You’re fresh out of a job interview, and you think it went well. There were no awkward silences; you were confident and held eye contact, and you reeled off your expertise as if you were born for the job. But it’s not over yet; before you sit back and relax, it’s time to send a strong follow-up email to help seal the deal.
Why a thank-you email matters
It’s no exaggeration how competitive the job landscape is these days. It’s fortunate to get an interview in the first place. In fact, 85% of candidates that didn’t get the job believed that a real person at the company never looked at their application or resume. Chances are you’ll be pitching against dozens of other candidates, so you need to work extra hard to stand out.
While you’ll be doing the bulk of the legwork for the interview itself, it’s important not to forget the common courtesies that come afterwards, such as your post-interview thank-you email.
Not only will it help confirm why you’re perfect for the job, but it will demonstrate some of those qualities that future employers are on the lookout for: good manners, enthusiasm, and professionalism. In fact, studies show that over 80% of employers say a thank-you letter helps them make their decision; yet, only 27% of job seekers bother to write one.
When to send a thank-you email after an interview
It’s crucial to get the timing of your thank-you letter right. Too soon, and you may look over-eager (or that you had a prewritten message ready to fire off); too late, and they might have forgotten who you are.
Ideally, you should send your thank-you email within 24 hours, or the morning after your interview. Be careful to send your email during working hours or, again, you might come across as over-eager.
To help ensure you get your timing spot on, use Right Inbox’s Gmail Send Later function to write your email and then choose the specific time it will be sent for perfect timing.
Keep your subject line simple, providing just enough information about why you’re sending the email. For example, try “Thank you [first name]” or “Thank you [first name last name].”
Thank-you email best practices
Address it properly
You’ll already have a feel for the tone of the company you’ve interviewed with – some companies or industries are super-formal, while others have a more relaxed vibe. If in doubt, err on the side of professional-yet-friendly. After all, you’ve met them, but that doesn’t mean you’re now best buddies.
Also, by now you will know the name of the person or people who interviewed you, so a simple “Dear [first name]” should suffice. For your sign-off, drop the “Sincerely yours,” and write “Kind regards” or “Best wishes” instead.
The first thing to convey in your thank-you letter is the obvious “thank you” – yet, surprisingly, this is often overlooked. Your interviewers have taken time out of their schedules to meet you, so it’s important to acknowledge that by thanking them for their time.
Reiterate why you’re the best person for the job
Your thank-you letter is another opportunity to restate why you’re right for the job. If your interview went well, then you’ll have made this clear already, using good examples to back up your claims. That said, your thank-you letter can sum up one or two main points so that they have written evidence of this for their future reference.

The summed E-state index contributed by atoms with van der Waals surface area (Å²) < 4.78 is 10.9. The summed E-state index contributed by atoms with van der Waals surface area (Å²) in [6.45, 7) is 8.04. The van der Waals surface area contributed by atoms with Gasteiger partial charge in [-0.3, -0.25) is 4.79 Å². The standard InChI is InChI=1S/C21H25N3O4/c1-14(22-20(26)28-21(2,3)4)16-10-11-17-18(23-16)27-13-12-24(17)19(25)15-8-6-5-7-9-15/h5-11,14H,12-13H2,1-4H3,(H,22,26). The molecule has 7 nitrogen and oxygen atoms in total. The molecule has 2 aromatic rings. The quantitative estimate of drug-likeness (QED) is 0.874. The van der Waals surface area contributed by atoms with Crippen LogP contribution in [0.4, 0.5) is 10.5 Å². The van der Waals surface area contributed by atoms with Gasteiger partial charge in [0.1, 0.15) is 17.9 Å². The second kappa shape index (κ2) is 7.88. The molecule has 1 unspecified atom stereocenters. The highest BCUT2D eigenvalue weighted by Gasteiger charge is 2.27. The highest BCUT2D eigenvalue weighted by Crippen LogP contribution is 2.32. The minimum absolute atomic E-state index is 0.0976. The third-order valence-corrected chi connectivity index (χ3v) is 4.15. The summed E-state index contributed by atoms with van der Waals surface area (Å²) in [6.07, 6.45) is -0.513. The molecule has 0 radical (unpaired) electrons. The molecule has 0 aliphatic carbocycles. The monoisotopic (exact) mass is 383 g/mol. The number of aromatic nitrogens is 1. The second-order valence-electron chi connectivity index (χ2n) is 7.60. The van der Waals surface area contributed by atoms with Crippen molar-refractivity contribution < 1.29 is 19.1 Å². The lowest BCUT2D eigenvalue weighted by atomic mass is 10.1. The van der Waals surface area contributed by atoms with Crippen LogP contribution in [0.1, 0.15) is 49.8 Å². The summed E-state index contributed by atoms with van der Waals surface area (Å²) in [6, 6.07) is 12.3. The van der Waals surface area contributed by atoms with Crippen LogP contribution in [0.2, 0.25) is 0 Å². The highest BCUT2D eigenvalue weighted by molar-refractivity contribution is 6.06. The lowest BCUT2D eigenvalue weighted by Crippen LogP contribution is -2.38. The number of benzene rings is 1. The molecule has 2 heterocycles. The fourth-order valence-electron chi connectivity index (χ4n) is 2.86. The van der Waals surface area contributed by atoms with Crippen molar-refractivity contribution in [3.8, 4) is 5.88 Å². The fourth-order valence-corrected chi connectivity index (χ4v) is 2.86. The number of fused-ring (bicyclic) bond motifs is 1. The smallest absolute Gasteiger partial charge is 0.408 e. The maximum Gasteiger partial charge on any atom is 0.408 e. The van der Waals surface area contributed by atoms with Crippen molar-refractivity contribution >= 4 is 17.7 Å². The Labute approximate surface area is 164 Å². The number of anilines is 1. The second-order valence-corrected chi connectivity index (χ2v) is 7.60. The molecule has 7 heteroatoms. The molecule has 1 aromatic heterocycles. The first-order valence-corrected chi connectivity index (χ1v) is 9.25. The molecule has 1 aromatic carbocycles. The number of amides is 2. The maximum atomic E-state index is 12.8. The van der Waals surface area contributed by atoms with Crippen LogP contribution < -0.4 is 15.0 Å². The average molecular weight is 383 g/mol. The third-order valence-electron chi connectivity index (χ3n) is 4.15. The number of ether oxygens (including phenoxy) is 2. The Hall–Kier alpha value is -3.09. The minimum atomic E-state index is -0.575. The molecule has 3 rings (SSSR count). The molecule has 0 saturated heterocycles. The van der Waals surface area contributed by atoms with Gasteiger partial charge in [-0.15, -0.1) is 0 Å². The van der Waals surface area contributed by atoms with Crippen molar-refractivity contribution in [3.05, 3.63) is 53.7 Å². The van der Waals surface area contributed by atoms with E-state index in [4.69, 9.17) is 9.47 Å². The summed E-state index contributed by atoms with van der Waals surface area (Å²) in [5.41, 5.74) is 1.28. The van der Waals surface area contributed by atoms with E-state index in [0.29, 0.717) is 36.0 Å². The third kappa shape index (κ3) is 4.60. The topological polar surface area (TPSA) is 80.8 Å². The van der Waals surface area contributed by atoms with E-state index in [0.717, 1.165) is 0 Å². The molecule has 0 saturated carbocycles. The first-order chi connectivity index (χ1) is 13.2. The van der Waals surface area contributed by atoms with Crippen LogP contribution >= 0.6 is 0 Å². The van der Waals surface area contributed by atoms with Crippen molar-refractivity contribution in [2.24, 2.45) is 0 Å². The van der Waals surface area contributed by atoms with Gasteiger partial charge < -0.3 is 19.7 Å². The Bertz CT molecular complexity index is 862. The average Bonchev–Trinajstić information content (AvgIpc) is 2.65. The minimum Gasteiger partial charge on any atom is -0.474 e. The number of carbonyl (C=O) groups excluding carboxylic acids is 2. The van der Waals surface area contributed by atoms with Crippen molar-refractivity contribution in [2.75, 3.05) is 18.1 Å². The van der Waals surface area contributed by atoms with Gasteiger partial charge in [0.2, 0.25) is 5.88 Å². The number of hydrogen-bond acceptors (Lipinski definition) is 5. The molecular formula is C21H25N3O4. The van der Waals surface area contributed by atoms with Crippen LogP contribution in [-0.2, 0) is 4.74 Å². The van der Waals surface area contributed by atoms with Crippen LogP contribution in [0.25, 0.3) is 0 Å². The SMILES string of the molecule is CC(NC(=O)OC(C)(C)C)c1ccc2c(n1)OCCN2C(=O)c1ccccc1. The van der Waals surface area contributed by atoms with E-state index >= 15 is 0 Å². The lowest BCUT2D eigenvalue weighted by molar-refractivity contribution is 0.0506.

Clear up any misunderstandings from the interview
While it’s not worth dwelling on the parts of your interview that didn’t go so well, your thank-you letter is a chance to clear up any glaring misunderstandings or fill in any gaps. Be careful to do so succinctly; your letter shouldn’t be treated as a rerun of your interview.
It’s important that you present a personal side to your thank-you email in addition to highlighting your professional attributes. Pick out a specific part of your interview that went well to remind them of your strengths. You may have discussed a particular issue with them in the interview; if so, consider sharing a piece of content with them.
Link to further information about yourself
Your thank-you email is also your chance to provide further information about yourself, like your online CV or your personal website. It gives your potential future employers a chance to reference you and your experience but also to demonstrate your personal brand.
What to avoid in your thank-you email
Your interview panel has already taken time out to see you, so don’t make them try to wade through a long rambling email. Keep it concise.
Try to avoid generic statements in your thank-you email. Your email is a chance to remind your interviewers of your personality, so take a risk and make an impression.
Dwelling on the negatives
It’s easy to come out of an interview and obsess over the things that went wrong. However, chances are it’s not as bad as you think it was. Avoid using your thank-you letter to apologize for interview mishaps, drawing unnecessary attention to them. Instead, use your email to emphasize the positives.
Sending the same message to everyone on the panel
If more than one person interviewed you and you want to thank each of them, take time to write a different email to each recipient. Avoid the temptation to copy everyone on the same email or, worse still, copy and paste the same message and send it to everyone on the panel.
Bad grammar and spelling
You’ve already made a good enough impression to get an interview, so don’t blow it now with bad spelling and grammar. Check and double-check your email before you hit send. If in doubt, get a friend to look it over too.